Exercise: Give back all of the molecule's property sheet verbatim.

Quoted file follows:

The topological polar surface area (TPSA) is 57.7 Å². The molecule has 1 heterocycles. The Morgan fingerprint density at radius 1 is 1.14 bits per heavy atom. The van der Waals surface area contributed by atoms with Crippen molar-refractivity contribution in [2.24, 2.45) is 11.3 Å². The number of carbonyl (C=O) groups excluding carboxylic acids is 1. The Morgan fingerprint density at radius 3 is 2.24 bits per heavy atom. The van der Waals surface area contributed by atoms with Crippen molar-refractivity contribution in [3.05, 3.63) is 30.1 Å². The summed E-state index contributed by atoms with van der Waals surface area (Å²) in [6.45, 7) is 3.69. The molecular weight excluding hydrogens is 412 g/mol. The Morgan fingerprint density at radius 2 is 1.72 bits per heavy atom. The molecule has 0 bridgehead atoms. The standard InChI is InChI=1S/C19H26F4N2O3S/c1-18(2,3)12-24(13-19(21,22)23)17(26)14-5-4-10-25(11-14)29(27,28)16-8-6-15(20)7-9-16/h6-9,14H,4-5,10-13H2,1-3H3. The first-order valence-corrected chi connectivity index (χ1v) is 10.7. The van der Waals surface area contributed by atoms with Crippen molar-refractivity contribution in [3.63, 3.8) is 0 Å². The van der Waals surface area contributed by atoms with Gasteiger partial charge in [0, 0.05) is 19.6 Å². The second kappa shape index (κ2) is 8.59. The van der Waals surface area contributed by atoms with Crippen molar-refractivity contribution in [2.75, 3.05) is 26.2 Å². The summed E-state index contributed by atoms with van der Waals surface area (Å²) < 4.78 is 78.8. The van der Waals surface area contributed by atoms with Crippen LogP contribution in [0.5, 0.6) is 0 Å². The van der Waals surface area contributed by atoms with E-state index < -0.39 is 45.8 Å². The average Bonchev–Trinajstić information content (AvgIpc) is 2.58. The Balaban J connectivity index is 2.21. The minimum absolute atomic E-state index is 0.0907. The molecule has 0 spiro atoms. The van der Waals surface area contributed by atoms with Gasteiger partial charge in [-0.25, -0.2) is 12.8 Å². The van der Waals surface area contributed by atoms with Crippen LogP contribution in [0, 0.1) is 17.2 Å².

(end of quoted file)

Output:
The topological polar surface area (TPSA) is 57.7 Å². The molecule has 1 heterocycles. The Morgan fingerprint density at radius 1 is 1.14 bits per heavy atom. The van der Waals surface area contributed by atoms with Crippen molar-refractivity contribution in [2.24, 2.45) is 11.3 Å². The number of carbonyl (C=O) groups excluding carboxylic acids is 1. The Morgan fingerprint density at radius 3 is 2.24 bits per heavy atom. The van der Waals surface area contributed by atoms with Crippen molar-refractivity contribution in [3.05, 3.63) is 30.1 Å². The summed E-state index contributed by atoms with van der Waals surface area (Å²) in [6.45, 7) is 3.69. The molecular weight excluding hydrogens is 412 g/mol. The Morgan fingerprint density at radius 2 is 1.72 bits per heavy atom. The molecule has 0 bridgehead atoms. The standard InChI is InChI=1S/C19H26F4N2O3S/c1-18(2,3)12-24(13-19(21,22)23)17(26)14-5-4-10-25(11-14)29(27,28)16-8-6-15(20)7-9-16/h6-9,14H,4-5,10-13H2,1-3H3. The first-order valence-corrected chi connectivity index (χ1v) is 10.7. The van der Waals surface area contributed by atoms with Crippen molar-refractivity contribution in [3.63, 3.8) is 0 Å². The van der Waals surface area contributed by atoms with Gasteiger partial charge in [0, 0.05) is 19.6 Å². The second kappa shape index (κ2) is 8.59. The van der Waals surface area contributed by atoms with Crippen molar-refractivity contribution in [2.75, 3.05) is 26.2 Å². The summed E-state index contributed by atoms with van der Waals surface area (Å²) < 4.78 is 78.8. The van der Waals surface area contributed by atoms with Crippen LogP contribution in [0.5, 0.6) is 0 Å². The van der Waals surface area contributed by atoms with E-state index < -0.39 is 45.8 Å². The average Bonchev–Trinajstić information content (AvgIpc) is 2.58. The Balaban J connectivity index is 2.21. The minimum absolute atomic E-state index is 0.0907. The molecule has 0 spiro atoms. The van der Waals surface area contributed by atoms with Gasteiger partial charge in [-0.25, -0.2) is 12.8 Å². The van der Waals surface area contributed by atoms with Crippen LogP contribution in [0, 0.1) is 17.2 Å².